It occurred to me to smoke one of the fine Burmese cheroots that I had in my pocket.  Then I observed the sign above the seats.  Pictograms showed severe prohibitions on smoking, on littering and — snogging.  Chance would have been a fine thing.

The tea man came with his pink and green antique Thermos flasks.  200 kyats (was everything going to be 200 kyats?) bought me a small plastic cup of hot, thick, sweet tea.  My purchase gave me a licence to take a photograph.  Once finished, the plastic cup went into my rucksack — no littering.

We approached Danyingone station.  Even before we stopped, I realised we were at a market.  Huge bags of vegetables came flying in through the windows followed shortly afterwards, through the doors, by their owners.  The Durian man got off.  I was full of admiration for the heavy and awkwardly shaped loads the people, particularly the women, had to carry.  This was a working train; one woman was sorting and pruning what seemed to be bay leaves sprig by sprig into a big plastic bag.  Opposite me, a businessman in smart white shirt and well-ironed longhi read the paper.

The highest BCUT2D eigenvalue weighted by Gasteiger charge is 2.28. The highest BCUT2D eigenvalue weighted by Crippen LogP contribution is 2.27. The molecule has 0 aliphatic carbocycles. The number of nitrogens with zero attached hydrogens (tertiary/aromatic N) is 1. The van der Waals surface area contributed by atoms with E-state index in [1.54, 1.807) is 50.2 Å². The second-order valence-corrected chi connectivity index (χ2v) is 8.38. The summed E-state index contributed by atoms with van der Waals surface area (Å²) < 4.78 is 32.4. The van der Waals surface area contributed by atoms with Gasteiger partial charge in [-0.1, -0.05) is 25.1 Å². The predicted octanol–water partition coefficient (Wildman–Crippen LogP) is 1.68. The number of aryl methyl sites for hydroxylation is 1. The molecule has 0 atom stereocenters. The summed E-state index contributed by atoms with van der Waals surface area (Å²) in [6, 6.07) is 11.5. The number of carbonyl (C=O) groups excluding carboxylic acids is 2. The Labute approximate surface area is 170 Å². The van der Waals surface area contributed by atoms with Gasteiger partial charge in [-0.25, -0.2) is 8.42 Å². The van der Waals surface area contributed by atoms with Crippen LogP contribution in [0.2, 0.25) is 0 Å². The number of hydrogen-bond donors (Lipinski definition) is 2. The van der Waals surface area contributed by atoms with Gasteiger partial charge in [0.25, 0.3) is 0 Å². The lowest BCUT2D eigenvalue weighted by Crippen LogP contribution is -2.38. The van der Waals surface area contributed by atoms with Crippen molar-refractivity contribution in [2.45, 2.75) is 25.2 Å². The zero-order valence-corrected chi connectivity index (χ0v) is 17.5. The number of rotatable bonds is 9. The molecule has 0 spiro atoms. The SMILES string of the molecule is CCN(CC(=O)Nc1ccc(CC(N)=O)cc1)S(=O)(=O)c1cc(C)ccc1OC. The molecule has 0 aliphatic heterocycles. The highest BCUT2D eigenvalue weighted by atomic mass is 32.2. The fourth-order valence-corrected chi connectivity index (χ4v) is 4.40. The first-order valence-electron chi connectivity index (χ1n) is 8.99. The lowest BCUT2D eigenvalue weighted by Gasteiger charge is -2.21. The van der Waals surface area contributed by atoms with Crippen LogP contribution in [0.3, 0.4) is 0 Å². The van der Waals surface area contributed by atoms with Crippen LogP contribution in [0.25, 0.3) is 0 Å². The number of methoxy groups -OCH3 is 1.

A group of lovely women, not in the first flush of youth, came into the carriage and sat near me.  Each wore a spray of sun bright yellow flowers in their hair.  They saw my camera and hid their faces.  But once I had said "Mingalaba" (hello in Burmese), smiled, and gestured my admiration for the flowers, I was allowed to take a photograph.  Seeing their image on the camera screen set off a storm of laughter.

As we reached the furthest point from Yangon, we were in the country.  A woman up to her neck in water and wearing a bamboo hat against the sun was weeding a floating garden of vegetables in a canal.  The train turned south back towards the centre of Yangon.  The air horn sounded at every crossing and steel wheels on ancient British laid narrow-gauge rails squeaked, rattled and banged.

We pulled into platform seven of busy Yangon Central Station.  I wish now I had sat down with the old lady, with her sacks of vegetables on the platform, who was smoking a cheroot.  We would have no common language but I am sure we could have had a companionable smoke together.  However, it was now hot and I was looking forward to cool air and coffee.

Three hours had flown by.  Several hundred of the train's 100,000 daily passengers had passed through my carriage.  Where else in the world can you get three hours of top grade people watching for 25p?

Note:  I am told in 2019 that the track is undergoing repairs and the whole circle route cannot be done for a while.